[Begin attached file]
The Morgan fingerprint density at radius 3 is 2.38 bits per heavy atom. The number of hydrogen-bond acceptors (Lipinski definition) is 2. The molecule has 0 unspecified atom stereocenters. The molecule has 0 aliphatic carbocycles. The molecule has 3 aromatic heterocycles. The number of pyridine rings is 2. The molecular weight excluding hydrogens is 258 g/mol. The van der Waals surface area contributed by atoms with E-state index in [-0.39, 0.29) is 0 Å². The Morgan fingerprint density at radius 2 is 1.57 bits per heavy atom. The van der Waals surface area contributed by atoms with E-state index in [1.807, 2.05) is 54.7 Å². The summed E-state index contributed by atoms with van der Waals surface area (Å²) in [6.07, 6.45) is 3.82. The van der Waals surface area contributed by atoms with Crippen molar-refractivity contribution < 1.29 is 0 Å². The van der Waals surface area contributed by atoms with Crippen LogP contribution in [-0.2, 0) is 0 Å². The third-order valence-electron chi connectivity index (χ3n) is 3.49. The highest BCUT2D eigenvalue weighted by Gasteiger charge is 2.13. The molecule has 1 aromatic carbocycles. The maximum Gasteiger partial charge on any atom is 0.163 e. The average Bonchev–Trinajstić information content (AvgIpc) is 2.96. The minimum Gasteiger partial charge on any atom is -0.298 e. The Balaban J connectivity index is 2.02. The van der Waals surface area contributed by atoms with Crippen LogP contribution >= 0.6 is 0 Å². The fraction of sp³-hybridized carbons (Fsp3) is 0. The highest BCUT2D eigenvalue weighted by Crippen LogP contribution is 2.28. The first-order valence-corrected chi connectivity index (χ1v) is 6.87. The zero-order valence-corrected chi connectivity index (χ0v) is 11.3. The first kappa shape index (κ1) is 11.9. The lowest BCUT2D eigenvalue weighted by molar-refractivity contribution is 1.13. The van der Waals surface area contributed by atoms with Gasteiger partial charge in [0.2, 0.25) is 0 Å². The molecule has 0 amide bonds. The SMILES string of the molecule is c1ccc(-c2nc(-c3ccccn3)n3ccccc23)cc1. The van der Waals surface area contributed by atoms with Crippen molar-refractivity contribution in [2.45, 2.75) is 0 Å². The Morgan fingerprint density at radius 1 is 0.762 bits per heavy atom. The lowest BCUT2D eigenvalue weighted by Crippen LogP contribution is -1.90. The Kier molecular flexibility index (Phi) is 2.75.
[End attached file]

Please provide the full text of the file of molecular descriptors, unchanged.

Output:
The Morgan fingerprint density at radius 3 is 2.38 bits per heavy atom. The number of hydrogen-bond acceptors (Lipinski definition) is 2. The molecule has 0 unspecified atom stereocenters. The molecule has 0 aliphatic carbocycles. The molecule has 3 aromatic heterocycles. The number of pyridine rings is 2. The molecular weight excluding hydrogens is 258 g/mol. The van der Waals surface area contributed by atoms with E-state index in [-0.39, 0.29) is 0 Å². The Morgan fingerprint density at radius 2 is 1.57 bits per heavy atom. The van der Waals surface area contributed by atoms with E-state index in [1.807, 2.05) is 54.7 Å². The summed E-state index contributed by atoms with van der Waals surface area (Å²) in [6.07, 6.45) is 3.82. The van der Waals surface area contributed by atoms with Crippen molar-refractivity contribution < 1.29 is 0 Å². The van der Waals surface area contributed by atoms with Crippen LogP contribution in [-0.2, 0) is 0 Å². The third-order valence-electron chi connectivity index (χ3n) is 3.49. The highest BCUT2D eigenvalue weighted by Gasteiger charge is 2.13. The molecule has 1 aromatic carbocycles. The maximum Gasteiger partial charge on any atom is 0.163 e. The average Bonchev–Trinajstić information content (AvgIpc) is 2.96. The minimum Gasteiger partial charge on any atom is -0.298 e. The Balaban J connectivity index is 2.02. The van der Waals surface area contributed by atoms with Crippen LogP contribution >= 0.6 is 0 Å². The fraction of sp³-hybridized carbons (Fsp3) is 0. The highest BCUT2D eigenvalue weighted by Crippen LogP contribution is 2.28. The first-order valence-corrected chi connectivity index (χ1v) is 6.87. The zero-order valence-corrected chi connectivity index (χ0v) is 11.3. The first kappa shape index (κ1) is 11.9. The lowest BCUT2D eigenvalue weighted by molar-refractivity contribution is 1.13. The van der Waals surface area contributed by atoms with Gasteiger partial charge in [0.2, 0.25) is 0 Å². The molecule has 0 amide bonds. The SMILES string of the molecule is c1ccc(-c2nc(-c3ccccn3)n3ccccc23)cc1. The van der Waals surface area contributed by atoms with Crippen molar-refractivity contribution in [2.45, 2.75) is 0 Å². The Morgan fingerprint density at radius 1 is 0.762 bits per heavy atom. The lowest BCUT2D eigenvalue weighted by Crippen LogP contribution is -1.90. The Kier molecular flexibility index (Phi) is 2.75.